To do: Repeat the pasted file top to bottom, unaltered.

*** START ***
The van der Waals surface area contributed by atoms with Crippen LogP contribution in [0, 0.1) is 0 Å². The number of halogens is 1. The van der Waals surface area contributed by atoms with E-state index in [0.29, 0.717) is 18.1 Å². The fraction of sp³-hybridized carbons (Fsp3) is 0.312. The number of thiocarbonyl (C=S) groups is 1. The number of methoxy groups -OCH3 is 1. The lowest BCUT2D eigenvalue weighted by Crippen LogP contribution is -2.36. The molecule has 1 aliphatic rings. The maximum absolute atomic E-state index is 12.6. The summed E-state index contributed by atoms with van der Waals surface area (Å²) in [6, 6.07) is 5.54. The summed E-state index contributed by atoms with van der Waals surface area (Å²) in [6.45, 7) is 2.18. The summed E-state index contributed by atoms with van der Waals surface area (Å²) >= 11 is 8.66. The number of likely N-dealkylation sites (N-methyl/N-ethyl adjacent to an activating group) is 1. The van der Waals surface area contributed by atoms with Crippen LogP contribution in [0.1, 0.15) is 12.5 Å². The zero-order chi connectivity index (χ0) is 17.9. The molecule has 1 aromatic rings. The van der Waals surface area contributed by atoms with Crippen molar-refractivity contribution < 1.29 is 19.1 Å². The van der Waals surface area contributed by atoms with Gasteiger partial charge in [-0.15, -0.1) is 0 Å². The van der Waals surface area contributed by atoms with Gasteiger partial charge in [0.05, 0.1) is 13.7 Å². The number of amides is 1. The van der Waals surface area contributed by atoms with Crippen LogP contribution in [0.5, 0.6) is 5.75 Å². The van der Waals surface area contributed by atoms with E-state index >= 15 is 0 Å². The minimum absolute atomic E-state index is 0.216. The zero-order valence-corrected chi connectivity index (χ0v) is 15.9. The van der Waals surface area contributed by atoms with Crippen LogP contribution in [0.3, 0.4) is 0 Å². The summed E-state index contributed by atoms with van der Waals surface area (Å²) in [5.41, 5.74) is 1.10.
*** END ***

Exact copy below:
The van der Waals surface area contributed by atoms with Crippen LogP contribution in [0, 0.1) is 0 Å². The number of halogens is 1. The van der Waals surface area contributed by atoms with E-state index in [0.29, 0.717) is 18.1 Å². The fraction of sp³-hybridized carbons (Fsp3) is 0.312. The number of thiocarbonyl (C=S) groups is 1. The number of methoxy groups -OCH3 is 1. The lowest BCUT2D eigenvalue weighted by Crippen LogP contribution is -2.36. The molecule has 1 aliphatic rings. The maximum absolute atomic E-state index is 12.6. The summed E-state index contributed by atoms with van der Waals surface area (Å²) in [6, 6.07) is 5.54. The summed E-state index contributed by atoms with van der Waals surface area (Å²) in [6.45, 7) is 2.18. The summed E-state index contributed by atoms with van der Waals surface area (Å²) >= 11 is 8.66. The number of likely N-dealkylation sites (N-methyl/N-ethyl adjacent to an activating group) is 1. The van der Waals surface area contributed by atoms with Crippen LogP contribution in [0.1, 0.15) is 12.5 Å². The zero-order chi connectivity index (χ0) is 17.9. The molecule has 1 aromatic rings. The van der Waals surface area contributed by atoms with Crippen molar-refractivity contribution < 1.29 is 19.1 Å². The van der Waals surface area contributed by atoms with Gasteiger partial charge in [-0.15, -0.1) is 0 Å². The van der Waals surface area contributed by atoms with Gasteiger partial charge in [0.05, 0.1) is 13.7 Å². The number of amides is 1. The van der Waals surface area contributed by atoms with Crippen LogP contribution in [0.5, 0.6) is 5.75 Å². The van der Waals surface area contributed by atoms with E-state index >= 15 is 0 Å². The minimum absolute atomic E-state index is 0.216. The zero-order valence-corrected chi connectivity index (χ0v) is 15.9. The van der Waals surface area contributed by atoms with Crippen LogP contribution in [0.3, 0.4) is 0 Å². The summed E-state index contributed by atoms with van der Waals surface area (Å²) in [5.41, 5.74) is 1.10.